Often beneath my anger lies untruth, an unwillingness to see or admit my real hopes and desires, hurts and needs. Sometimes honesty is enough to dissolve anger. Nine years I’ve felt anger every time I thought of him pacing back and forth across the office, shouting at us. And within five minutes of getting up off the toshak where I was still cowering and standing up to the man and, in my imagination, telling him the truth about what he was doing to us and to the people we served, the anger was gone and compassion had settled in its place. The man had shrunk, and I could see him for who he was, a bully so small and empty that the only way he knew to make himself feel better was to trash everyone within reach of his words.
Sometimes my anger holds wisdom. Anger shows me what matters to me. (I only feel angry if something I value is being threatened.) Resentment usually tells me I’m doing too much.
Often, the anger is around a choice that I’ve made. I’ve offered to do something when I was already tired. I’ve said “sure, that’s fine” when it wasn’t really fine at all. Sometimes there isn’t even another person involved—I’ve just been listening to the “shoulds” in my head, pushing away my desire for rest or play, when perhaps God wanted to use my resentment to show me what I really need and call me into his gentle, gracious way of living. Maybe obeying the command to “put off” anger involves learning to honor my God-given choice. “Each one should give what he has decided in his heart to give, not reluctantly or under compulsion, for God loves a cheerful giver.”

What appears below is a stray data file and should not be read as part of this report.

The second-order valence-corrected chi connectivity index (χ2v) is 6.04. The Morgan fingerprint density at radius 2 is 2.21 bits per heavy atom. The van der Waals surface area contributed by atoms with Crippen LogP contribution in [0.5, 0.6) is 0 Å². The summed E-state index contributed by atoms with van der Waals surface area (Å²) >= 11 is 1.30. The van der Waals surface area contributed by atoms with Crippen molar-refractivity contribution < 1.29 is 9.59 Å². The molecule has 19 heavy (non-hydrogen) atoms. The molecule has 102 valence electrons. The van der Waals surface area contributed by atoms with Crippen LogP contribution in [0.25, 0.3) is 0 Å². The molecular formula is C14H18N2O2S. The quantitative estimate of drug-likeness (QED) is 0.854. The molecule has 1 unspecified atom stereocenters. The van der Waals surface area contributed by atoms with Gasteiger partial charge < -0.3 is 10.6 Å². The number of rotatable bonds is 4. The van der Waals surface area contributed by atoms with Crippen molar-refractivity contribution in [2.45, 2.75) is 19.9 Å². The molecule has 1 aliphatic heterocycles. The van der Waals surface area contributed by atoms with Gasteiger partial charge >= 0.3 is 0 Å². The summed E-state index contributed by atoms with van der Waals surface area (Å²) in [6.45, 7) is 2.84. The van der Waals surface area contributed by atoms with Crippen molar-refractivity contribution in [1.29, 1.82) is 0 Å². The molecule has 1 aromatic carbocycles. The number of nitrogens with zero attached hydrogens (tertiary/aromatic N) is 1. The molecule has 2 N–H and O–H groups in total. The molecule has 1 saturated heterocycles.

Like all emotions, anger is meant to move us deeper into right relationship—with God and others and ourselves. It can only do that as I learn to listen to it in the presence of Jesus—the One who is truth and love.
Taking it deeper:
Next time you feel angry about something, stop and ask what it’s trying to tell you. What is it that matters enough to you that you feel angry when it’s threatened?
What is your anger inviting you to be honest about?
See God peeking out from behind the concrete block of your anger, inviting you to come closer, to explore and learn and grow and delight in playing with him in the safe space of his never-failing love.